some years ago, the citv council re
ceived the splendid and sensible ad
vice of Mr. F. T. Harrow, the man
to whom the Burlington railway at
that time entrusted the work on the
l.ridgn across the Missouri river at
been given in compliment to this es-l this point.
teemed couple. Mrs. Maxon will car- His advice was to lower Main
rr with her manv souvenirs oMirper. ana n was none wun me re-
Object Because Authorities Want
Religious Members to Sutdy
English in Schools.
bystanders suffered minor hurts from
falling debris.
The loss, according to early esti
mates 'by the fire chief, will exceed
"ft" Skyscraper Destroyed
Among the structures destroyed
by the fire, aside from the "fire
proof" Burlington skyscraper, were
the Atlantic and Austin buildings,
extending from 300 to 318 South
Canal street. These two buildings
formerly belonged to the Warren
Springer estate and were the most
property in the square
which was the principal scene of the
Insufficiency of water supply pre
vented the work of more than a score
of fire companies in holding the
flames to their original sourcee, tho
almost the entire department was
called out. At the Burlington build
ing It was noticed that the hose
streams would not reach higher than
the eighth story.
Printers Escape
The fire was discovered shortly be
fore 1 by Thomas Galvln, watchmai
for the Austin building. 310-318
South Canal street. He saw the
flames in the offices of the Art Shade
company. By the time the first fire
apparatus had responded to the
alarm they had spread to the Austin
building in which many printers,
bookbinders and other workers
among various publishing firms were
then working. They escaped with
out injury.
Traias of the Garfield Park, Doug
las Park, Logan Square and Hum
boldt Park elevated lines and the
Aurora, Elgin and Chicago railway
will be unable to proceed farther
than the Canal street station. Be-
Omaha, March 13. Exiles, be
cause thev refuse to become citizens
of the country, a trainload of Men- yond that point tracks are warpel
nonites from Huskett, Manitoba, i so thst they are impassable. Traffic
Canada, stopped in Omaha an hour, will be impeded tor several days
friendship from organizations and
personal friends. The ever changing
hands of time have set their mark
on the Canal Zone. What are remin
iscences? Thought of by gone days
of happiness and doings on which
our memories dwell and nur?e. None
suit that Plattsmouth has been saved
thousands of dollars of damages; al
though recent rains have denion-
strat that due to the changes in the
two branch sewers leading into
town, that the carrying capacity, of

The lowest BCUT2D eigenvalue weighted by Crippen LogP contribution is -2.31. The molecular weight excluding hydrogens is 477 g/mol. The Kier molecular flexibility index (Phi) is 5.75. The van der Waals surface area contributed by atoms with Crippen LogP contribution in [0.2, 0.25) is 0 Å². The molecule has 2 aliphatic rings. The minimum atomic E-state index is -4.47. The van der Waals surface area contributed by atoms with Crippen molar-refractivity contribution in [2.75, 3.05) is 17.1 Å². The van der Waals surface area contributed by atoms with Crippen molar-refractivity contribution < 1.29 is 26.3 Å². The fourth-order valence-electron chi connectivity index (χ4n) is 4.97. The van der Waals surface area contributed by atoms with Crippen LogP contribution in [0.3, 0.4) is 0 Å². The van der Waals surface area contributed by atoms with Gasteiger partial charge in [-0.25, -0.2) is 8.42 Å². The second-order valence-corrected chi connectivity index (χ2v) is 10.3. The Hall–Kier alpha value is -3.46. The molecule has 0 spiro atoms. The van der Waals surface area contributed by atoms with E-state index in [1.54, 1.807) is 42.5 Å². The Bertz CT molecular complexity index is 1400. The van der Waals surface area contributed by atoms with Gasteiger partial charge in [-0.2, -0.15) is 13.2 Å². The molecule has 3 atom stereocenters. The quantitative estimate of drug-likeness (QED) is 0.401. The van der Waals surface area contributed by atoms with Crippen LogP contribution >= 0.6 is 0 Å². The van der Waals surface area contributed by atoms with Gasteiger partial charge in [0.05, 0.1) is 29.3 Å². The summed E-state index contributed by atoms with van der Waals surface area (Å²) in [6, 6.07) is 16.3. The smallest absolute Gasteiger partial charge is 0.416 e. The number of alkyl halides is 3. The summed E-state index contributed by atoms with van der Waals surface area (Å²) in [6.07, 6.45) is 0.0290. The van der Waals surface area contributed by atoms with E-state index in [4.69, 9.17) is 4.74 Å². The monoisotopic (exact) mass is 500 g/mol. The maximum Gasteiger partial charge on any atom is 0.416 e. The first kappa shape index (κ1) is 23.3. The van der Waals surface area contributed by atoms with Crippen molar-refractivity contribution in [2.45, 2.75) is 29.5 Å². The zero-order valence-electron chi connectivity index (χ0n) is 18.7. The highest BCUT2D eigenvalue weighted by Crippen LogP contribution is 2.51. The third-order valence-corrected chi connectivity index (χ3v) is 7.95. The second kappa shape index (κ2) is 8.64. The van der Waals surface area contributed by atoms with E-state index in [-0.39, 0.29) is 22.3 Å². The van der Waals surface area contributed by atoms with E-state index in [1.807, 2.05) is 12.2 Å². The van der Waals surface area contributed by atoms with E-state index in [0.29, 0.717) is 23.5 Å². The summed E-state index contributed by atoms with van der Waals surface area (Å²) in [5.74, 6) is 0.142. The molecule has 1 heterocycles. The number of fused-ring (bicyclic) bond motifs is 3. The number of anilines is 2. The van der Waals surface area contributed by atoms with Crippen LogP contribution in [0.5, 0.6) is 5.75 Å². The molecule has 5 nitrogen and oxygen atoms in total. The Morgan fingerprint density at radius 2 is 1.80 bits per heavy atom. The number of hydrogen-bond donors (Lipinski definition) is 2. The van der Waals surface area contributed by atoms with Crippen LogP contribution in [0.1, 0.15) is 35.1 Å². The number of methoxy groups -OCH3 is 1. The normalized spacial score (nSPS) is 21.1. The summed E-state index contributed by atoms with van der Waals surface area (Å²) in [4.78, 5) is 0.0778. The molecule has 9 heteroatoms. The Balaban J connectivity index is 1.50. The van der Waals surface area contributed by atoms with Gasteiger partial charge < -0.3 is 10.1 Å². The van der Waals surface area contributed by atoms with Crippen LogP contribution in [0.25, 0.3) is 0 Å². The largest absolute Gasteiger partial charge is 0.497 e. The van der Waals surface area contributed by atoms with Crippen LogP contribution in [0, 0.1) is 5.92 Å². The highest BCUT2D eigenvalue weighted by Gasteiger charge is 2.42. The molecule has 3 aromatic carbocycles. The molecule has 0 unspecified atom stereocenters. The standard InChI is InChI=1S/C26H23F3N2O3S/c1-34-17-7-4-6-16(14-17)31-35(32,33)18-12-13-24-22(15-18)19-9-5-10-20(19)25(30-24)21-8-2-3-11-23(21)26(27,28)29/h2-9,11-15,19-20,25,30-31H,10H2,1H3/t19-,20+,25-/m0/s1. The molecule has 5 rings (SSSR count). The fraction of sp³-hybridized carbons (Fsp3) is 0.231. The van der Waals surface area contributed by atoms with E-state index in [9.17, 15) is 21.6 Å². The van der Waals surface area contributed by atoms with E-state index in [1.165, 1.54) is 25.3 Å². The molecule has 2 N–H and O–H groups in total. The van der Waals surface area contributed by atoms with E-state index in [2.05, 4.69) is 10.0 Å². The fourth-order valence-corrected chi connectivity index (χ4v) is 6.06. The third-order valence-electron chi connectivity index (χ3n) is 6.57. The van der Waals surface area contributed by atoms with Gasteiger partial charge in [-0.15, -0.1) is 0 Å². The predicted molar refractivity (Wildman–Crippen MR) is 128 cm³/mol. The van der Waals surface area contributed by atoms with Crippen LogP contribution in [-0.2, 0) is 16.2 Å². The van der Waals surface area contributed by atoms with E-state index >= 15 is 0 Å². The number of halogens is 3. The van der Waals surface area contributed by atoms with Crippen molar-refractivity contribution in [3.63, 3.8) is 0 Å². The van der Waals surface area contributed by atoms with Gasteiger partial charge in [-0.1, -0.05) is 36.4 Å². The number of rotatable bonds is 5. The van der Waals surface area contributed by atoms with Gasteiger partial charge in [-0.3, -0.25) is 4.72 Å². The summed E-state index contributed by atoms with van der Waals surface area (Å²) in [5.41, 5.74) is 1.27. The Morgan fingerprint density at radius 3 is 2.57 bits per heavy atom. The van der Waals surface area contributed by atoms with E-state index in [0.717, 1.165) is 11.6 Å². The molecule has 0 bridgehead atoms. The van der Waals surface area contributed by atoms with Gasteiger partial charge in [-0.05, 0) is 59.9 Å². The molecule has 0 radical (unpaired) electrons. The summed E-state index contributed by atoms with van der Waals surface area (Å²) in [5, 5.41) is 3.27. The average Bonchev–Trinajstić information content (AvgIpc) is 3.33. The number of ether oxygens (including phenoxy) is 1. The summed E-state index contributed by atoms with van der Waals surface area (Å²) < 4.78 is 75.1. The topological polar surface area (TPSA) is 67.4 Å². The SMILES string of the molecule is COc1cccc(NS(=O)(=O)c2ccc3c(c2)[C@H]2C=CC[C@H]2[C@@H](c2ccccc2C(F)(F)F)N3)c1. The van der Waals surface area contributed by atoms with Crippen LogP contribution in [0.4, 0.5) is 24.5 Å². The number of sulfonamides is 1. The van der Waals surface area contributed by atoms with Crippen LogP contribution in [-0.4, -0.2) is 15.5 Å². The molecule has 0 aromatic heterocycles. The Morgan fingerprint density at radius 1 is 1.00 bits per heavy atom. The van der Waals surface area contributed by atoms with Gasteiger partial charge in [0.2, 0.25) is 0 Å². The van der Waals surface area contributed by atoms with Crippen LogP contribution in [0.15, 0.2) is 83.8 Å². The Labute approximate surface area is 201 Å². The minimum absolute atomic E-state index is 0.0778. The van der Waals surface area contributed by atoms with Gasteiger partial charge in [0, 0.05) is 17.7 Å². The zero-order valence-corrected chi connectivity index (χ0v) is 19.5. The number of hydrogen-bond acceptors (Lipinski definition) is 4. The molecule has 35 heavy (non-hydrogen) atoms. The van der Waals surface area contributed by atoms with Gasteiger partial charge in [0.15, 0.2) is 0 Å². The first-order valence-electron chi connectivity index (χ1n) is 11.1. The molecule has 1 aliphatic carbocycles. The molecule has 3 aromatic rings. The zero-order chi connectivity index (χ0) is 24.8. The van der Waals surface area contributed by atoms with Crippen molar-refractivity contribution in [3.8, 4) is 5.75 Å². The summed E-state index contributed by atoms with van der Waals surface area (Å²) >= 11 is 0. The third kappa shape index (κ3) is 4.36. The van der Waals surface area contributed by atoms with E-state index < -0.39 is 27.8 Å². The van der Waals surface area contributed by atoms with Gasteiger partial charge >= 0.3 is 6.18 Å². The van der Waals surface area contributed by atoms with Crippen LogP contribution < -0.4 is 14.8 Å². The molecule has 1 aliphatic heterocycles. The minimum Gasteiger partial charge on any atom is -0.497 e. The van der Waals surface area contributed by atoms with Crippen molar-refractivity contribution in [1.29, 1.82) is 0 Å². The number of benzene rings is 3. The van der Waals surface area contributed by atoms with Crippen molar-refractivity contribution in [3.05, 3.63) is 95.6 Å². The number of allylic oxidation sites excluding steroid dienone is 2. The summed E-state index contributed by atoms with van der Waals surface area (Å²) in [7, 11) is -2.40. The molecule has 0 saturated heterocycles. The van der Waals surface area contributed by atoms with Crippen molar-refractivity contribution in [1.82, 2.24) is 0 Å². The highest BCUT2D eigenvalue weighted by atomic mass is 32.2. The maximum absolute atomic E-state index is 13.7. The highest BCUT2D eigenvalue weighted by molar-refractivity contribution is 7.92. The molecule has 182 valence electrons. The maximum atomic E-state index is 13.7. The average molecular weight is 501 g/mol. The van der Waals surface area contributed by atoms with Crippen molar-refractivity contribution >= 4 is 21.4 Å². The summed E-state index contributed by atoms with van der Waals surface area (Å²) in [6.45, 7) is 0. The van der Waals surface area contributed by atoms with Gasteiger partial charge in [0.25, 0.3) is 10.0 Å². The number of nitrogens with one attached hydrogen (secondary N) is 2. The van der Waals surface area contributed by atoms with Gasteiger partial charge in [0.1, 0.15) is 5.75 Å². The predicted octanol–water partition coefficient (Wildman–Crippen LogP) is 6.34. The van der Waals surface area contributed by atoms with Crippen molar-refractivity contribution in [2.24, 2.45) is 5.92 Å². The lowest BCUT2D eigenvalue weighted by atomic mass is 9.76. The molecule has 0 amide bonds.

Main street is not quite sufficient,
is only last September-we had a rain
which flooded the sidewalks up to
the building line on upper Main
The proposed sewer system would
be a great risk and should be con-
last night on their journey from
their colony near the Canadian bor
der to Terreon, Mexico,
They object, members of the pil
grimage said in German last night,
to laws requiring their children to
attend public schools and requiring
them to teach English to the grow
ing generation. .
"We are Germans and want our
children to be Germans," said Ben
jamin Fahr, a member of the party,
in broken English. Fahr was the on
ly member of the party who could
speak or understand any English.
He has been a resident of Ameri
ca forty-six years, he said. In charge
of the train, the third of six similar
emigrant trains to carry the self-imposed
exiles from the United States,
was the Rev. Gerhard Friezen. He
said in German, being unable. to
either speak or understand English,
that he had 'resided in America fif
ty years.
The trainload passing thru Oma
ha last night was composed of 176
persons, fifty-three adults and 123
children. They arrived on the Minne
apolis and Omaha railroad and left
on the Burlington for St. Joseph at
4:15 this morning. The train left
Hasket, last Saturday.
Electrie Current Cut
All electric current in the district
was ordered cut off by Fire Marshall
Thomas O'Connor immediately after
his arrival.
The Mercantile Trust and Savings
bank, located on the first floor of
the Burlington 'building, was Imme
diately placed under guard of squads
of police and firemen. They parolled
the vaults sometimes with drawn
revolvers and kept all Interloper.!
Members of the insurance patrol
squads worked heroically. Even when
the flames were at their highest
when a broad band of fire was loop
ed across Van Buren street they car
ried their blankets Into the Burling
ton building across the street.
Federation Says Congress Has Ac
complished Nothing- Since
March 4, 1919.
Washington. March 14. Meetings
immediately of local nonpartisan
committees throughout the United
States to "begin active preparations
for the primaries," were called for
Authorizes More Time for Payment' tay in a proclamation addressed to
. TT7. organized labor y the executive
Rental Charges.
committee of the American Federa
tion of Labor's nonpartisan politi
cal campaign committee.
Where local organizations have
not remained in existence since the
last election, formation of new com-
Auto Route!
Basketball, as a state.wide "dish"
i is a success fincially. W. G. Brooks,
i superintendent of the Nebraska City
schools and secretary of the Nebras